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Dig Liver Dis. 2014 Jun;46(6):556-60. doi: 10.1016/j.dld.2014.02.010. Epub 2014 Mar 12.

Intestinal permeability is increased in children with non-alcoholic fatty liver disease, and correlates with liver disease severity.

Author information

1
Hepato-metabolic Disease Unit, Bambino Gesù Children Hospital, Rome, Italy.
2
Clinical Division of Internal Medicine, Gastroenterology and Liver Unit, Complesso Integrato Columbus Hospital, Catholic University of Rome, Italy; Institute of Internal Medicine, Catholic University of Rome, Italy.
3
Pediatric Unit, Sant'Andrea University Hospital, Rome, Italy.
4
Clinical Division of Internal Medicine, Gastroenterology and Liver Unit, Complesso Integrato Columbus Hospital, Catholic University of Rome, Italy.
5
Hepato-metabolic Disease Unit, Bambino Gesù Children Hospital, Rome, Italy. Electronic address: nobili66@yahoo.it.

Abstract

BACKGROUND:

Increased intestinal permeability seems to play a major role in non-alcoholic liver disease development and progression.

AIM:

To investigate the prevalence of altered intestinal permeability in children with non-alcoholic fatty liver disease, and to study its potential association with the stage of liver disease.

METHODS:

We performed a case-control study examining intestinal permeability in children using the lactulose-mannitol bowel permeability test.

RESULTS:

Overall, 39 consecutive patients (30 males, median age 12 years) and 21 controls (14 males, median age 11.8 years) were included. The lactulose/mannitol ratio resulted impaired in 12/39 patients (31%) and none of the controls. Intestinal permeability was higher in children with non-alcoholic fatty liver disease (lactulose/mannitol ratios: 0.038±0.037 vs. 0.008±0.007, p<0.05). Within the non-alcoholic fatty liver disease group, intestinal permeability was increased in children with steatohepatitis compared to those with steatosis only (0.05±0.04 vs. 0.03 vs. 0.03, p<0.05). Pathological lactulose/mannitol ratio correlated with portal inflammation (p=0.02), fibrosis (p=0.0002), and ballooning of hepatocytes (p=0.003). Blood lipopolysaccharides levels were higher in children with steatohepatitis (2.27±0.68 vs. 2.80±0.35, p<0.05).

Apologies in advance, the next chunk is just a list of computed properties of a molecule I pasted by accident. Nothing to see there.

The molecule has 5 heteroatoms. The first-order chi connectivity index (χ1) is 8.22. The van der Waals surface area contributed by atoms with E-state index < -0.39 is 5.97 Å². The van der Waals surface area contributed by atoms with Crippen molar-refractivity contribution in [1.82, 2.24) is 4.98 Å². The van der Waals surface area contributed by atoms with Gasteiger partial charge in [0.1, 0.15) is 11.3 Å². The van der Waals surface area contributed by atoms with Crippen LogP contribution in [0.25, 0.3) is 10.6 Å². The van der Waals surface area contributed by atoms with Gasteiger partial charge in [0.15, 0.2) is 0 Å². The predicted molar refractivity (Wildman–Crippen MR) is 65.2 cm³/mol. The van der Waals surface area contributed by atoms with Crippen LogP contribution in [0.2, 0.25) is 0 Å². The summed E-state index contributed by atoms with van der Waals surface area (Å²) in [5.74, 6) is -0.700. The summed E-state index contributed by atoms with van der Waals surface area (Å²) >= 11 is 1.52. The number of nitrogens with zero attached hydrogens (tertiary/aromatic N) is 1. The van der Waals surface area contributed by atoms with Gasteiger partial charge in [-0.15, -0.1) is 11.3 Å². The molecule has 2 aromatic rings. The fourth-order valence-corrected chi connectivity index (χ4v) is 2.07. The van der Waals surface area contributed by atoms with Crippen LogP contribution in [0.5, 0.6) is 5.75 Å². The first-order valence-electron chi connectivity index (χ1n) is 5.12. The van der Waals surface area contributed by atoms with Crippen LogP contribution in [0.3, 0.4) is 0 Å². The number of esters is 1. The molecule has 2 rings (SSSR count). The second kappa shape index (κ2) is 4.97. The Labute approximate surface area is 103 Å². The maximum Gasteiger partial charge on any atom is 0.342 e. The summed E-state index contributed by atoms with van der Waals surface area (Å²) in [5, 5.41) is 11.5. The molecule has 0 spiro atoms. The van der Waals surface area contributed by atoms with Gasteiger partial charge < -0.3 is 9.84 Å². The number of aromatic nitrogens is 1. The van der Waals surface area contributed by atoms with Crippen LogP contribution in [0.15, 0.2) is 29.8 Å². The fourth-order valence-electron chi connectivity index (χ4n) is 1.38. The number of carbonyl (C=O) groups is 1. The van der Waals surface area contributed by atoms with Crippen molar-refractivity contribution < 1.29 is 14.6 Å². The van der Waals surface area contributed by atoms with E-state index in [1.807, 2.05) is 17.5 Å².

CONCLUSIONS:

Intestinal permeability is increased in children with non-alcoholic fatty liver disease, and correlates with the severity of the disease.

KEYWORDS:

Intestinal permeability; Lactulose/mannitol ratio; Lipopolysaccharides; Non-alcoholic fatty liver disease; Non-alcoholic steatohepatitis

PMID:
24631029
DOI:
10.1016/j.dld.2014.02.010
[Indexed for MEDLINE]

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